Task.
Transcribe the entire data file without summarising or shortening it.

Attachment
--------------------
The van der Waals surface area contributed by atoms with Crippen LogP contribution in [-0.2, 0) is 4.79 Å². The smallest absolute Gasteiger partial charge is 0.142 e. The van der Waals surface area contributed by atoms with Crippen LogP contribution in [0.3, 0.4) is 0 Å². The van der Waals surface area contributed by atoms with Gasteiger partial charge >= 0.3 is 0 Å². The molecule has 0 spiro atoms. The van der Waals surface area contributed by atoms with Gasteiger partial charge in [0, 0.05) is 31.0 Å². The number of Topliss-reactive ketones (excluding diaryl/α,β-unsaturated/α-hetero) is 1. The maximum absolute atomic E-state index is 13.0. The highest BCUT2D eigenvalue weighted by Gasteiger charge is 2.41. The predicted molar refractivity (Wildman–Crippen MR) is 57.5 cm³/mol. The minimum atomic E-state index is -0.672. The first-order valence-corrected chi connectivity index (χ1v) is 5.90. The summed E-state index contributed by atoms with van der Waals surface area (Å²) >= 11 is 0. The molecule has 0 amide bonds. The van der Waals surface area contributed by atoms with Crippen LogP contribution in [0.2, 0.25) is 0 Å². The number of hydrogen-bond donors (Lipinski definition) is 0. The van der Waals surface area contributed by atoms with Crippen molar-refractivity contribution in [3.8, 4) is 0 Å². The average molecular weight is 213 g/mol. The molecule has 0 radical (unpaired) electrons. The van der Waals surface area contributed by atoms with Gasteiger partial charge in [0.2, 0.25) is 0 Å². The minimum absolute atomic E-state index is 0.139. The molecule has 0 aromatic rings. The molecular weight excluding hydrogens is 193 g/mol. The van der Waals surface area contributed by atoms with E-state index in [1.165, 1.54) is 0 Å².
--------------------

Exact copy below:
The van der Waals surface area contributed by atoms with Crippen LogP contribution in [-0.2, 0) is 4.79 Å². The smallest absolute Gasteiger partial charge is 0.142 e. The van der Waals surface area contributed by atoms with Crippen LogP contribution in [0.3, 0.4) is 0 Å². The van der Waals surface area contributed by atoms with Gasteiger partial charge >= 0.3 is 0 Å². The molecule has 0 spiro atoms. The van der Waals surface area contributed by atoms with Gasteiger partial charge in [0, 0.05) is 31.0 Å². The number of Topliss-reactive ketones (excluding diaryl/α,β-unsaturated/α-hetero) is 1. The maximum absolute atomic E-state index is 13.0. The highest BCUT2D eigenvalue weighted by Gasteiger charge is 2.41. The predicted molar refractivity (Wildman–Crippen MR) is 57.5 cm³/mol. The minimum atomic E-state index is -0.672. The first-order valence-corrected chi connectivity index (χ1v) is 5.90. The summed E-state index contributed by atoms with van der Waals surface area (Å²) >= 11 is 0. The molecule has 0 amide bonds. The van der Waals surface area contributed by atoms with Crippen LogP contribution in [0.2, 0.25) is 0 Å². The number of hydrogen-bond donors (Lipinski definition) is 0. The van der Waals surface area contributed by atoms with Crippen molar-refractivity contribution in [3.8, 4) is 0 Å². The average molecular weight is 213 g/mol. The molecule has 0 radical (unpaired) electrons. The van der Waals surface area contributed by atoms with Gasteiger partial charge in [0.2, 0.25) is 0 Å². The minimum absolute atomic E-state index is 0.139. The molecule has 0 aromatic rings. The molecular weight excluding hydrogens is 193 g/mol. The van der Waals surface area contributed by atoms with E-state index in [1.165, 1.54) is 0 Å².